The events of the past few weeks-the meltdown on Wall Street, the stock market crash, and the liquidity crisis in lending—calls for steady hands and even steadier nerves. This is serious sh…stuff.
Lenders I spoke to at World Dairy Expo two weeks ago say they’ve had bank regulators combing through their records and loan portfolios with magnifying glasses. Every “i,” every “t,” has to be dotted and crossed, sometimes in triplicate.
The regulators, these lenders say, are receiving a lot of heat for lax standards in housing loans. Now they’re pushing back, making sure every loan is backed by the proper documentation. So don’t be surprised if your lender wants more information from you, or an updated inventory if you haven’t provided one in the past year.
Lenders I’ve spoken with in the last few days offer reassurance that credit is still available to qualified dairy producers. But every new loan, no matter who the borrower, will receive intense scrutiny.
“There is credit available to our clients who qualify for it,” says Greg Steele, VP of agricultural business capital for AgStar Financial Services. “Are we more cautious? We have to be. But shutting off lines of credit, that’s not the case.
“The advice we’re giving our clients is to be cautious and guarded because of all the uncertainties in the market,” he says. “We’re looking for high levels of working capital because of all the market volatility. And risk management is going to be huge in highly leverage operations who are more at risk.”
Michael Swanson, VP and senior economist with Wells Fargo, echoes those thoughts. He also warns credit will be more expensive going into 2009, despite the Federal Reserves’ lower interest rates.
That’s because many banks now use the London Interbank Offered Rate (LIBOR) index (http://www.investopedia.com/terms/l/libor.asp), which is market driven. “The cost of money is going up substantially,” says Swanson.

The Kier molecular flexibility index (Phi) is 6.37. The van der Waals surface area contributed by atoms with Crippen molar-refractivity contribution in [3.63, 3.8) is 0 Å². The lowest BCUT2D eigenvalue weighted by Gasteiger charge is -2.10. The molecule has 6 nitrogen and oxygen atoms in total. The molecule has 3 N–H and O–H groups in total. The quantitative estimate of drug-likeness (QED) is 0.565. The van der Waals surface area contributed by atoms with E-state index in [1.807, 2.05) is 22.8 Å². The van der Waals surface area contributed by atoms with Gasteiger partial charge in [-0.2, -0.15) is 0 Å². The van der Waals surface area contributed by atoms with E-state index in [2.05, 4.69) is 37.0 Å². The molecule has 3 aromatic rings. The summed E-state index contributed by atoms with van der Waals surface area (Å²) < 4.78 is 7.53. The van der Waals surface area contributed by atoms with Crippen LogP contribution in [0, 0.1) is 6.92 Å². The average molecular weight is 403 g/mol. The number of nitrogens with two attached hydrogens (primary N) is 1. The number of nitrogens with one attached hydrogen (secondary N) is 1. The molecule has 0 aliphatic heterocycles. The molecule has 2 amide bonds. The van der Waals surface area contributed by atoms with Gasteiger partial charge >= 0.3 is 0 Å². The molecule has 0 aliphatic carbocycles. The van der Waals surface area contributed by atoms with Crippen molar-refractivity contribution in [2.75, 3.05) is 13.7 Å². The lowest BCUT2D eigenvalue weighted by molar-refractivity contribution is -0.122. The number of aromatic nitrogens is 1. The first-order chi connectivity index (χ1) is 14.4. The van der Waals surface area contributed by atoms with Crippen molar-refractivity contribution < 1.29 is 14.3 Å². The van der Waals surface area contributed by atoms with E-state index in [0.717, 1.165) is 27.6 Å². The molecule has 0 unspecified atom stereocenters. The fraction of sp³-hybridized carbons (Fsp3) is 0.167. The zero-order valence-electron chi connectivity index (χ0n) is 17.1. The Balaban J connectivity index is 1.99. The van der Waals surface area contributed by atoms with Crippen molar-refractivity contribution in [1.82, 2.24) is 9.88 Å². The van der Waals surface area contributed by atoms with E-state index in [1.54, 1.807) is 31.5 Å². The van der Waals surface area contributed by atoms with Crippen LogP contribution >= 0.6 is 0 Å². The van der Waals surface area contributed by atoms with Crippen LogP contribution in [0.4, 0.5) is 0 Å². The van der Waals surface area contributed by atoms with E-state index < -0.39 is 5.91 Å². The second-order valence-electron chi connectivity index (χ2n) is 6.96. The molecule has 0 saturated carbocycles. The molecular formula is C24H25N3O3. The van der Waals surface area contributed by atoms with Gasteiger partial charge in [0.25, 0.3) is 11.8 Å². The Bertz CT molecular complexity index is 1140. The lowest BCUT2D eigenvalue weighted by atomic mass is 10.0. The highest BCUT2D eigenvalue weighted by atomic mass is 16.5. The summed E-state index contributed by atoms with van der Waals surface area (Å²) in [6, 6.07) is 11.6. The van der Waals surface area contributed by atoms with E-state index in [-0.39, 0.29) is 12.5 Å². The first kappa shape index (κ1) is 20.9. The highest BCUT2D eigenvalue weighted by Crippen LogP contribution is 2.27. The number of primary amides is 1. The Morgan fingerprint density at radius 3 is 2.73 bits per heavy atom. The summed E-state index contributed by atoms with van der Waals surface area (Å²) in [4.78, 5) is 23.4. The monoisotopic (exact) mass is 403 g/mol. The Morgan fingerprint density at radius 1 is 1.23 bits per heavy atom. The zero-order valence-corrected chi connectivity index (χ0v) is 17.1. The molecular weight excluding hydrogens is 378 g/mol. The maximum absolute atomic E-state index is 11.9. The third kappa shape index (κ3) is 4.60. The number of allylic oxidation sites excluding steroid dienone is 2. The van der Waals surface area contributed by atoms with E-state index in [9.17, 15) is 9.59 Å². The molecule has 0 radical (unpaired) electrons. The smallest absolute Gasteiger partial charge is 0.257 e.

“Over the past 20 years, that cost might move 25 basis points (0.25%) at a time. Now it’s jumping more than 100 basis points each time.”
“Certainly, interest rates are currently very volatile and have increased recently,” agrees Bill Needler, senior relationship manager for dairy for Rabo AgriFinance. “It is very difficult to predict what will transpire into 2009.”
Some producers might want to lock in rates now, fearful they will go even higher. Needler urges caution: “The decision to lock in rates should be a separate issue and depends on the break-even cost of production, the producer’s liquidity, cash flow and production arrangements.”
The other problem is that dairy producers are sometimes they’re own worst enemies when it comes to borrowing, says Swanson. “Dairy producers don’t like paying interest, so they borrow for equipment or facilities on short time frames rather than borrowing the money over the life of the asset. But that takes away working capital that might be needed in times like these,” he says.
Refinancing is sometimes an option. But that, too, can get expensive as interest rates rise and closing costs escalate.
“Each individual borrower’s situation is different,” says Rabo’s Needler. “We continue to consider [refinancing and extending time frames] for our qualified dairy producers where it makes good business sense.”
If expansion is in your 2009 plans, lenders are urging caution. “Our core standard at AgStar is 50% equity on expansions,” says Steele. “Forty percent is our absolute bottom, even for our best customers. And that’s moving up to 45%.
“It has really turned around from a month ago,” he says. “Now, going ahead with an expansion loan might not be in our client’s or AgStar’s best interest.”
As harvest wraps up in the next few weeks, lenders say your next priority should probably be a meeting with them. A frank discussion of 2009 operating loan needs might not be pleasant. But now is better than later, which could turn into never.
If there’s one thing lenders hate, it is unpleasant surprises. So make the call, and keep 'em happy.
--Jim Dickrell is editor of Dairy Today. You can reach him via e-mail at email@example.com.
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